Asus Xtion and Skanect enables the user to 3D scan a object or person with pretty good resolution, yet, this is only true in you put the Asus camera close as much as possible to the object or person. These cameras can't scan closer than 0.8 meters away from the object, and if you try to scan more than 1,5 / 2 meters away you will get a horrible resolution scan. These cameras loses resolution the furthest you are from it. If you try to scan a person's head from 2 meters away you wont be able detect his nose.

I will try 2 different method for the 3D scan using Skanect. The first one is a normal scan, like everyone is doing, and the second one, a method I created that produces better results.

First Method: Create a full body 3D scan in one take

  • Faster method
  • Worse results than second method

Second Method (my method): Divide the body in 4 different parts and scan independently of each other

  • Slower method
  • Much more post-scanning work
  • Produces better results.

Let´s try the first method on the next step!

Step 4: Scanning Method 1 - Full Body Scan

Skanect is a simple and very powerfull software that allows you to create detailed 3D scans.

Starting now, all the processes will be made for two people, me and my girlfriend.

Follow these steps if it is the first time for you using Skanect (or just see the video below).

  • The person who will be scanned have to step up on to the Scanning Rig while another person grabs the camera and records.

  • Before starting Skanect, you have to install OpenNI 2 libraries ( on your system.

  • Connect your OpenNI camera to an USB port of your computer and start Skanect. If the camera and OpenNI are installed successfully, you can see on it´s top right on the program window, the camera detection, as the next image shows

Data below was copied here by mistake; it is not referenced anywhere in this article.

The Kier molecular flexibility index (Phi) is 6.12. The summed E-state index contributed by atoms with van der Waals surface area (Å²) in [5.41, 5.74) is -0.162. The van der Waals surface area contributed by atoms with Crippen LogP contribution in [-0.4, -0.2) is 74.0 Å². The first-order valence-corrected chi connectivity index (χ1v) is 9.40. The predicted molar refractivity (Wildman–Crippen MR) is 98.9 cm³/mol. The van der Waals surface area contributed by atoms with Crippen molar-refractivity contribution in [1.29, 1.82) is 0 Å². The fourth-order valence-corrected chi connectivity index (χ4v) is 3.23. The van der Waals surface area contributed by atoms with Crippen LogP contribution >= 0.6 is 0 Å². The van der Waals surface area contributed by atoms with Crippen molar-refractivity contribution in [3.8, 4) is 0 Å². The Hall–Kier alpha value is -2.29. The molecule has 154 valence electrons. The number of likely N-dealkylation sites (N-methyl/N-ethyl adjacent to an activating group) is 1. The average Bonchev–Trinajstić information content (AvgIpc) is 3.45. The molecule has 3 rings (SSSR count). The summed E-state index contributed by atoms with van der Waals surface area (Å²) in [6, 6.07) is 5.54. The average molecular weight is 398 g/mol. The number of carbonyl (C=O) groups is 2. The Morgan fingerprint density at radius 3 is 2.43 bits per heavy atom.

• On the New field, select a bounding box a little larger than the persons size and Aspect ratio of Height x 2. I selected a bounding box of 1.3 x 2.6 x 1.3 meters.

  • Hit Start button. You can see the images of RGB and depth streaming from the camera.
  • Place the camera pointing for the middle of the person, that is the starting point. On the top left click on start recording.
  • Try to approach the camera as close as possible without getting closer than 0.8 meters. Every surface that is closer than that, skanect will show that surface with color black. You can try this out just for testing.
  • Skanect shows green color for surfaces that are recognized, and red otherwise.
  • While the person who is being recorder rotates on the scanning rig, the person with the camera have to move the camera up and down, front and backwards till you have all the body recognized (greenish).
  • Don´t move your camera to fast, your computer may not have enough performance. Move your camera slowly and smoothly.
  • When you are ready, click stop button. Wait a few second until Skanect finishes calculating everything.
  • To export, hit Share button top right -> Export Model -> STL-> Export

If you don't understand some step, just watch the video I did below.

In the following video you can see Skanect software on PC at the same time I recorded the scanning with a normal camera. I will start with my scan and then my girlfriend's scan.